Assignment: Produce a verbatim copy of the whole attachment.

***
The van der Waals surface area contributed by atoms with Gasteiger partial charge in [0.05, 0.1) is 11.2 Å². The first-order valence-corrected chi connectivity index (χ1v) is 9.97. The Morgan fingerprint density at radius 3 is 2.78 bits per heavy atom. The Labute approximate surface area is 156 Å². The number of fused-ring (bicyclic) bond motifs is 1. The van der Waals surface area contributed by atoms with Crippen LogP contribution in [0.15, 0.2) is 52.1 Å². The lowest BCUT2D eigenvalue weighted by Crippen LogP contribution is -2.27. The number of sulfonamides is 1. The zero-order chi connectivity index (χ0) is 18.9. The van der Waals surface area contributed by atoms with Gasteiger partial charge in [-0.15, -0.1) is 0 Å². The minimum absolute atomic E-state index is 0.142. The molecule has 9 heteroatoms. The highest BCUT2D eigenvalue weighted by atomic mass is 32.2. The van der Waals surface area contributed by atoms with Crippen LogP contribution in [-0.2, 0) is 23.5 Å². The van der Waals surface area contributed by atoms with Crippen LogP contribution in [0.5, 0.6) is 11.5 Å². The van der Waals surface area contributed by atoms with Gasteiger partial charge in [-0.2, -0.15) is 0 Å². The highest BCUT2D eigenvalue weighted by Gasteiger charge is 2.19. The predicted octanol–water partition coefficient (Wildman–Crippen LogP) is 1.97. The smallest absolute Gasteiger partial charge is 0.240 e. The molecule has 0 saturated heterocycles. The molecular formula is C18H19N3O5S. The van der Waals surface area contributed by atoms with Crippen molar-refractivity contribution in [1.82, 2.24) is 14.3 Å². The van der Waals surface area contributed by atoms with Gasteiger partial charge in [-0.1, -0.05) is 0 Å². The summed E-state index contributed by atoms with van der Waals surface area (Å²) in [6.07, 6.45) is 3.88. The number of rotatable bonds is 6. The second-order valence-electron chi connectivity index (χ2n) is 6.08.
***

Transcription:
The van der Waals surface area contributed by atoms with Gasteiger partial charge in [0.05, 0.1) is 11.2 Å². The first-order valence-corrected chi connectivity index (χ1v) is 9.97. The Morgan fingerprint density at radius 3 is 2.78 bits per heavy atom. The Labute approximate surface area is 156 Å². The number of fused-ring (bicyclic) bond motifs is 1. The van der Waals surface area contributed by atoms with Crippen LogP contribution in [0.15, 0.2) is 52.1 Å². The lowest BCUT2D eigenvalue weighted by Crippen LogP contribution is -2.27. The number of sulfonamides is 1. The zero-order chi connectivity index (χ0) is 18.9. The van der Waals surface area contributed by atoms with Gasteiger partial charge in [-0.15, -0.1) is 0 Å². The minimum absolute atomic E-state index is 0.142. The molecule has 9 heteroatoms. The highest BCUT2D eigenvalue weighted by atomic mass is 32.2. The van der Waals surface area contributed by atoms with Crippen LogP contribution in [-0.2, 0) is 23.5 Å². The van der Waals surface area contributed by atoms with Crippen LogP contribution in [0.5, 0.6) is 11.5 Å². The van der Waals surface area contributed by atoms with Gasteiger partial charge in [-0.2, -0.15) is 0 Å². The highest BCUT2D eigenvalue weighted by Gasteiger charge is 2.19. The predicted octanol–water partition coefficient (Wildman–Crippen LogP) is 1.97. The smallest absolute Gasteiger partial charge is 0.240 e. The molecule has 0 saturated heterocycles. The molecular formula is C18H19N3O5S. The van der Waals surface area contributed by atoms with Crippen molar-refractivity contribution in [1.82, 2.24) is 14.3 Å². The van der Waals surface area contributed by atoms with Gasteiger partial charge in [-0.1, -0.05) is 0 Å². The summed E-state index contributed by atoms with van der Waals surface area (Å²) in [6.07, 6.45) is 3.88. The number of rotatable bonds is 6. The second-order valence-electron chi connectivity index (χ2n) is 6.08.